With several months of high protein baby cereal and baby formula behind them, this is NOT NORMAL. A call to Social Services organized them an immediate medical evaluation at the Balama hospital.

Whisking them off to the hospital in my pick up, the Dr. took them right in and confirmed my diagnosis of extreme anemia in one baby, but the other child is a mystery. Both mothers are suspected of possible neglect (not giving all the food to the infants, but eating part of it themselves).

This has happened before, and is a hard case to prove.

The 2 mothers were told to bring their babies back to the hospital this Monday for further evaluation.

I’ll keep you informed on what is going on. Our hope is that this firm counselling and “hands on treatments” will be a wake-up call to the mothers and show them they must do better by their children.

It is very sad when a mother neglects a baby so they can stay longer in our program.

I never expected to be doing “social work”, but when you run a baby clinic or orphan program, the abuse problems come with the territory.
The Lord gave me a “rescuer” personality, and you can ask any of the bullies from my 3rd grade neighbourhood in Houston, cause this Bunny is a DEFENDER OF THE INNOCENT. (I would escort the 1st and 2nd graders home so that the local bullies couldn’t swipe their lunch boxes.) The bullies only confronted me once, before realizing they were outmatched. Comes from growing up a Tomboy that wanted to be a secret agent. (Smile, cause I know some of you dreamed of the same thing.)

I’ll be writing each week’s happenings every Saturday, so you can have the news to take to your churches on Sunday morning.

If there are great miracles or other happenings at our Sunday services, I’ll quickly send you the story so you can share that also.

Linda and I will be running the whole show this Wed. to Saturday, as Eric has a broken filling and must fly to S. Africa (RSA) as no dental work short of pulling a tooth is done in our area.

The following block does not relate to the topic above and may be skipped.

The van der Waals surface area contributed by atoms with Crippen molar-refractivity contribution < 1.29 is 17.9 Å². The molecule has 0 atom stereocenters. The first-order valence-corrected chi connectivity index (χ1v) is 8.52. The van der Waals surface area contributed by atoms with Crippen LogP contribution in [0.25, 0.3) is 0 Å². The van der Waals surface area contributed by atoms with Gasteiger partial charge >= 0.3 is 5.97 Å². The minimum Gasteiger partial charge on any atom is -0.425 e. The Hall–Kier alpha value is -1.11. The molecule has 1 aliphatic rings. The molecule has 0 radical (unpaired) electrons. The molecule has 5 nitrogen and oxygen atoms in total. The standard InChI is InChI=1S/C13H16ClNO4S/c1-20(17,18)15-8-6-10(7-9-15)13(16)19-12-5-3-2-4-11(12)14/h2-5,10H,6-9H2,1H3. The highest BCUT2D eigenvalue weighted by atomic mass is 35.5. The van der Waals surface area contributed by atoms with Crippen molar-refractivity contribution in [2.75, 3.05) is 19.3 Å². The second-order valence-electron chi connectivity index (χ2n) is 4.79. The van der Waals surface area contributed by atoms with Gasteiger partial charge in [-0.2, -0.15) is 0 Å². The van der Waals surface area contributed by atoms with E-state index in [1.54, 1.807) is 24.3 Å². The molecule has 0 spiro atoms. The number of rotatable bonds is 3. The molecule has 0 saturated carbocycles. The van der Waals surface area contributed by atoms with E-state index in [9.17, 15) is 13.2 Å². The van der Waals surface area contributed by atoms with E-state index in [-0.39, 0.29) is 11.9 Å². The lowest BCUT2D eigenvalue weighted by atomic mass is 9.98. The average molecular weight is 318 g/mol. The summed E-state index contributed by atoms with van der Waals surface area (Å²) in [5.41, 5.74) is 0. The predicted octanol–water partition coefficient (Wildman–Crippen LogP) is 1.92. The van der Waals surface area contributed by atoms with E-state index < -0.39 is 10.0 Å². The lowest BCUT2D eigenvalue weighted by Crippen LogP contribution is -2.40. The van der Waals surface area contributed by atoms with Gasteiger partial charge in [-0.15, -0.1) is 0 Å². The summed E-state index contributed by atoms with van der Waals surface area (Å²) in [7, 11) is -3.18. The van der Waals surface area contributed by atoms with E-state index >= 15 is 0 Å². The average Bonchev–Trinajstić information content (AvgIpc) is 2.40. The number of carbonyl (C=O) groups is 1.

Don’t worry, we made up a whole list of little goodies he can stuff in his luggage that will supplement our “African cuisine”.

Love and Hugs,

Bush Bunny Brenda and the Balama gang

Sunday, April 7, 2013

Real Indian Food

We just got back from a visit to Arizona to visit my husbands family.  My brother in law is an Indian from India, not a native American.  We have never experienced Indian food.  We asked him to take us to his favorite place to eat.  It was a little grocery store/diner.  He said they serve more appetizer type food than full meals.  He wanted us to experience the food so he ordered several things all of which were less than five dollars per plate.  As each plate was brought out we ate of it and told him which ones we liked and which ones we did not.  One thing I learned is that for sure you ask for very mild because their spices are quite spicy that's for sure.
When I sent the pictures to my email I titled each one with the name of the dish.  For some reason the names did not show up on my email so I will just try to tell you about them but I wont be able to to name them.
 Most Indian dishes we are told have yogurt and garbanzos beans in them.  The first and third dishes were our favorites with the third one show being our very favorite.
The second dish shown was good too.

 Our favorite.
 This dish was similar to chili but without meat.  The garbanzo beans seemed to take their place.  The bread reminded me of a sopapilla.  You take the bread and tear it and use it to sort of pinch the food to eat it.  This dish was a little too spicy for me.  My brother in law said that when his mom makes these she makes them a lot smaller about the size of your palm.
This dish was a sort of dessert and had a rice or something main part.  It looks a little like an egg but it was cold and the sauce was creamy.  It was not a favorite to me.

We enjoyed the experience and asked that next time we visit that he take us to the same place again and maybe to another Indian restaurant.  We sure loved the food.  I think my brother in law was quite happy that we were interested.